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  • Jun

Representation: It's not that hard.

Representation: It's not that hard.
I’ve been ruminating on diverse representation in kids TV. How wonderful Cbeebies programmes are. It has been proven that kids watch whatever they find engaging, could be Go Jetters, Yakka Dee or Swashbuckle. And remember Sesame Street was conceived as a teaching tool to reach out to a diverse crowd of children possibly living in underfunded areas. So diverse – people with different skin colours, characters with various disabilities. It became a worldwide sensation that still endures 50 years later.

So why doesn’t this translate to children’s books? Time and again we have heard stories of rejection of books and stories about and by people of colour.

We know Black people and other people of colour read, we know they buy books for their kids. We also know white people want to diversify their bookshelf too: google searches and chat topics on mumsnet and parent facebook groups are choc full of “Where can I buy diverse books?”.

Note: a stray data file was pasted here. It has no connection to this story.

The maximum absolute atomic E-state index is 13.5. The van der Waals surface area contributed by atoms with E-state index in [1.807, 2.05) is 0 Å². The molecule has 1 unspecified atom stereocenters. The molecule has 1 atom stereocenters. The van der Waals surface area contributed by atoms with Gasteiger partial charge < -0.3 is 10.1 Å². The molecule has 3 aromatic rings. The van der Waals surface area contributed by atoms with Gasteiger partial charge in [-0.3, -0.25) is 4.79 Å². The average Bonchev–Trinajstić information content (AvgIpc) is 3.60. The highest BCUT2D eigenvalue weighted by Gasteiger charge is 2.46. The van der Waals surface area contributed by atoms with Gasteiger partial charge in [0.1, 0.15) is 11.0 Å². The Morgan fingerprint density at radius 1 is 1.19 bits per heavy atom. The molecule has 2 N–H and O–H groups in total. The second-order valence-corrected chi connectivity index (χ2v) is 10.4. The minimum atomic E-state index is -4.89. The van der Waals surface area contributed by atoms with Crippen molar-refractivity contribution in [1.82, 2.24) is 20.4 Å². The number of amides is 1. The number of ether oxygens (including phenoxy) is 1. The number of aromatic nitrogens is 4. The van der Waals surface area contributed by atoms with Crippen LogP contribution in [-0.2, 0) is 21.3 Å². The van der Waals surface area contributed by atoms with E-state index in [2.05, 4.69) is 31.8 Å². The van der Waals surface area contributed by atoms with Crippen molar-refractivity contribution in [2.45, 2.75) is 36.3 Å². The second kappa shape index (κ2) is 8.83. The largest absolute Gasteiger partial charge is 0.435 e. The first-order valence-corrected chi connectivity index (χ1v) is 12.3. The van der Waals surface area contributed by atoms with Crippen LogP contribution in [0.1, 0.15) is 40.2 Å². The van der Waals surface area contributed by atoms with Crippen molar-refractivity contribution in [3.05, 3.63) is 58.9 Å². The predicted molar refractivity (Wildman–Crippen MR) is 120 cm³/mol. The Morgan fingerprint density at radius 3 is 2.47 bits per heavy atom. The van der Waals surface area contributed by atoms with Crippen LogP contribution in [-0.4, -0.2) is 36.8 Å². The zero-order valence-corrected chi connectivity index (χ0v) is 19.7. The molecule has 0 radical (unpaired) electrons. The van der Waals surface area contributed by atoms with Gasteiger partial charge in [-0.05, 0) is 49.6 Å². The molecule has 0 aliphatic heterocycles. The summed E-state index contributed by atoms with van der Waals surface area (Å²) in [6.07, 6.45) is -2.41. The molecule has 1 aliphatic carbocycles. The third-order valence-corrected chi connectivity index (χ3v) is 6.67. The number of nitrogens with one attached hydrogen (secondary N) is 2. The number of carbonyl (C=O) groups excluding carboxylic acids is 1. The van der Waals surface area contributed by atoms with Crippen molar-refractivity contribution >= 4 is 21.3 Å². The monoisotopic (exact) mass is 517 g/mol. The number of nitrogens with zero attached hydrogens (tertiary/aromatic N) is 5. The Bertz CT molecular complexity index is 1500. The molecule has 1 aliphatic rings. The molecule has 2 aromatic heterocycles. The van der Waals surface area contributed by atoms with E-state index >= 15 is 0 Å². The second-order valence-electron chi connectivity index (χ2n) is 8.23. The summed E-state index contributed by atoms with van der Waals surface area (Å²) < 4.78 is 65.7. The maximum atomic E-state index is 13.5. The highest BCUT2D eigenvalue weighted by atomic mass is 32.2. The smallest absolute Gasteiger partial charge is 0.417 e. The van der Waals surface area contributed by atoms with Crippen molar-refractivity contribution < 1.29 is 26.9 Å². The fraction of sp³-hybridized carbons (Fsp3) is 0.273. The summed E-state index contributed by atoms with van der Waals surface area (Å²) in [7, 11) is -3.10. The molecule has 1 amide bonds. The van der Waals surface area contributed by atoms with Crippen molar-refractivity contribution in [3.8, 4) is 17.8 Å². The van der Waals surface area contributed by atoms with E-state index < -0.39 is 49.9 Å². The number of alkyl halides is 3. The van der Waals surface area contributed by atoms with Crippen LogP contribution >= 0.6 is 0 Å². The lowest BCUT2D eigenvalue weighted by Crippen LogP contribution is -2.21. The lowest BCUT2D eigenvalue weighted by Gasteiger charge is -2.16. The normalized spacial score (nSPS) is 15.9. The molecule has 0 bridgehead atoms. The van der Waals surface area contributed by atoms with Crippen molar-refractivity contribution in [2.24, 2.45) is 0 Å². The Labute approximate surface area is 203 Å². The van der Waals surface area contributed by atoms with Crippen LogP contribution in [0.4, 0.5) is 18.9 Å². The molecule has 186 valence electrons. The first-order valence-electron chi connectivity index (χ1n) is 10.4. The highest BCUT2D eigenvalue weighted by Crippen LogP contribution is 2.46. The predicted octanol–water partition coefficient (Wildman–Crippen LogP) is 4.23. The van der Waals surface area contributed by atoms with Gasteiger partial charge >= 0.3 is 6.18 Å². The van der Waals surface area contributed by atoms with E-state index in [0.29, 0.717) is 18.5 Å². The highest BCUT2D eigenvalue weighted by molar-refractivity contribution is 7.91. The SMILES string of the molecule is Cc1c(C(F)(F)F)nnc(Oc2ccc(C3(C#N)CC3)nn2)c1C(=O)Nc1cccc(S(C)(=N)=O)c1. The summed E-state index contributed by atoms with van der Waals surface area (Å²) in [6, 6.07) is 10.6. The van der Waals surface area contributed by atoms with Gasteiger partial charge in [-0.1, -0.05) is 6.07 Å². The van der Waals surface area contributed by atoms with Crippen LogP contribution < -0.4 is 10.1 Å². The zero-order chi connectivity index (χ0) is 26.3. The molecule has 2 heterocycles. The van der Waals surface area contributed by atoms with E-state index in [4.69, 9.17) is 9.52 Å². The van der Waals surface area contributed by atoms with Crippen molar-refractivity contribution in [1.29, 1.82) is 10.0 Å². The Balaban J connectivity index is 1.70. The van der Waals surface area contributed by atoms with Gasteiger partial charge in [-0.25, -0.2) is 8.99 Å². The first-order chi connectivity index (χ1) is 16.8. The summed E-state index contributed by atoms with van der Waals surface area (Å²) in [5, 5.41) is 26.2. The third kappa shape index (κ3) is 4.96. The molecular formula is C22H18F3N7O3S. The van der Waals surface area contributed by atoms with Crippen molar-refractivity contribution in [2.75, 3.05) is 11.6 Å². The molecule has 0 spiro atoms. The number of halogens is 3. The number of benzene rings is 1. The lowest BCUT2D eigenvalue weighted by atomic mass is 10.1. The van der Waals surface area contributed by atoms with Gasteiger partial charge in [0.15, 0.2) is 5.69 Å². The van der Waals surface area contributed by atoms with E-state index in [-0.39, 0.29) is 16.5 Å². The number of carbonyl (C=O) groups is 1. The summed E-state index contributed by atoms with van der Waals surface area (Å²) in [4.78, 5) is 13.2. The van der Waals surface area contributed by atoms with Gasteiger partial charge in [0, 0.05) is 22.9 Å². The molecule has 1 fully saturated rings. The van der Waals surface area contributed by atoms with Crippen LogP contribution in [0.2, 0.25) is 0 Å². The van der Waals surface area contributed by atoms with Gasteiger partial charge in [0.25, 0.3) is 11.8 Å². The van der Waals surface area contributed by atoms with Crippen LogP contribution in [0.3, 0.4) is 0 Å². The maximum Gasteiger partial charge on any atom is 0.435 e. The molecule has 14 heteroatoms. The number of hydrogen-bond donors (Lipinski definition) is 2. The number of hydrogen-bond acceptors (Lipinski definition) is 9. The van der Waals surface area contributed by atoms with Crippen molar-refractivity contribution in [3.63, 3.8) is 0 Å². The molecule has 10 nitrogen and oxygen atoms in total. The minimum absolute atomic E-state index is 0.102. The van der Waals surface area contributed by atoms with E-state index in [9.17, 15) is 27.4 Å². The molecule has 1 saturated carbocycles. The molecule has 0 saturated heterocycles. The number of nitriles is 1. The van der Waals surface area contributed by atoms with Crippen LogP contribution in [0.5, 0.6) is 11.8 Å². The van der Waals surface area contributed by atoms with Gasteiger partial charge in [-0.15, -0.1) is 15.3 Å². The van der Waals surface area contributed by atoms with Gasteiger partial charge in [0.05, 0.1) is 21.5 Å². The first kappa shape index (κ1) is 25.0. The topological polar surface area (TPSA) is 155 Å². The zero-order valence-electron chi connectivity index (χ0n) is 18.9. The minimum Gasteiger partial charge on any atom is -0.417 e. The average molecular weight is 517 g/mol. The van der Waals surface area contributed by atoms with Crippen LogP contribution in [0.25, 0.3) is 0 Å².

So where are they?

Are the established publishing companies inherently racist or they are horribly assumptive about their readers? Or just lazy?

So I say this: Do better. Do better guys, get on the case. Give us what we have been begging for all his time. I want Puffin, Nosy Crow, Usborne, Bloomsbury and all the rest to say: this year we are making books ONLY about Black people, people of colour, or Muslims, or disabled people, or LGBT+ families and other marginalised groups.

That’s the only reason we started Parakeet Books. Literally. We just thought, sod it we’ll do it ourselves. And to be honest it’s not easy because bookshops only want publishers with distribution deals and distributors only want to deal with the big cheeses.

By Sheju Adiyatiparambil John

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